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Kosterhavet national park
Röd solsjöstjärna.

In the sea

The waters around Koster conceal many fauna and algae that are not present anywhere else in Swedish seas. One of Sweden’s two known coral reefs is here.

The reef provides valuable habitat for hundreds of species, and the great variety that exists in these nooks and crannies compares favourably with tropical reefs. Here you will find sponges, brachiopods, ascidians, brittle stars, crabs and much more. A reef of similar size was discovered in the spring of 2013 east of the Väderö islands at a depth of 90 metres.

6,000 species live here

Kosterhavet is made up of everything from shallow eelgrass meadows to deep hard bottoms, and it has an unusual abundance of animals, plants and algae. In the shallow coves, on the rocky shores and in all the environments we associate with the Bohus coast, about 6,000 different species live. Close to 300 of them do not exist anywhere else in Sweden.

Water with adequate salinity

What accounts for the great variety of species is the fact that the water has enough salinity to allow many species of marine animals, plants and algae to flourish here. In addition, the deep and steep rock walls in the Koster fjord’s deep trench resemble environments far out in the Atlantic. As a result, many species that otherwise would exist only there also live in the depths of the Koster fjord.

The marine sponge

Geodia barretti belongs to a type of aquatic invertebrate that is called a common sponge or marine sponge. It can grow to half a metre in diameter and weigh up to 24 kg. Because of its appearance, in Swedish it is called svampdjur, literally “mushroom animal”. Kosterhavet is Sweden’s best place to look for that kind of mushroom – under water. About 60 species of the marine sponge are not known to exist anywhere else.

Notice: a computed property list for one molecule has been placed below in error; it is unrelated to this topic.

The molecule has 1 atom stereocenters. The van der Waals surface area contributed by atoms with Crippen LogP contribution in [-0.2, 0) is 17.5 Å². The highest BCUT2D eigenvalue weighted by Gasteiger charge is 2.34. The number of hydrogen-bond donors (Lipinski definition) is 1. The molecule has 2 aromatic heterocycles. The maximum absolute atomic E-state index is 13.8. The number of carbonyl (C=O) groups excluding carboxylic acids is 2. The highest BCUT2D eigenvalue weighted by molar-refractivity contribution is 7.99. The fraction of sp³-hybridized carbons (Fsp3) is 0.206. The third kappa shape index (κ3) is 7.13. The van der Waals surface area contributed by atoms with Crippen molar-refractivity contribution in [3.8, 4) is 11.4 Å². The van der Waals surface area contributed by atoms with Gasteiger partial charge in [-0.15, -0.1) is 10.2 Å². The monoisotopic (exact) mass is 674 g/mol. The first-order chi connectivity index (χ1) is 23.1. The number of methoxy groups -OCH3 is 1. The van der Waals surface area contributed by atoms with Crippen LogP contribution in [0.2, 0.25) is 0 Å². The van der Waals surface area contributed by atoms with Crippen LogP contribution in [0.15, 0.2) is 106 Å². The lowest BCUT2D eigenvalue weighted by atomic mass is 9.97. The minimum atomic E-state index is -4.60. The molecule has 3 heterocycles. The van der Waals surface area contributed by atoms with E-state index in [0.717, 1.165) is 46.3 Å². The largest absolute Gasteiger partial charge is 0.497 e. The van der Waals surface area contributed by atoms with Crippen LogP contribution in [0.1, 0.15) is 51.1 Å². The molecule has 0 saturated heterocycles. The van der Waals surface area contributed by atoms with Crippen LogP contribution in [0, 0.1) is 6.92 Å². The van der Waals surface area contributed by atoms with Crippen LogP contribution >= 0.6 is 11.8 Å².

The brachiopod

Macandrevia cranium is a mussel-like animal that lives affixed to rocks and other hard surfaces. Brachiopods belong to a very old fauna group that has been in existence for more than 500 million years. They could be called “living fossils”.

European giant file clam

Acesta excavata, the largest mussel in the area, can measure up to 20 cm in length.

The Koster sea pen

Kophobelemnon stelliferum is a coral fauna that is not found anywhere else in Sweden. It stands on the bottom and can become close to 75 cm high. However, most of it is buried in the bottom sediment.

The green spoonworm

Bonellia viridis can be found in a few places in Kosterhavet. The female can grow to 1.5 metres in length with the throat extended. The larvae can become either male or female, depending on where they land. A larva that happens to fall down on a female develops into a male, but if it instead lands on the bottom, it becomes a female. The males are small and live as parasites on the females.

The eye-coral

Lophelia pertusa is Sweden’s only reef-building stony coral. It can be found only in the Koster-Väderö fjord. The reef at Säcken in the north-eastern part of the national park is at a depth of 85 metres and measures about 5,000 square metres. Today only about 300 square metres of living eye-coral remain. The remainder is calcareous skeletons from older, dead coral.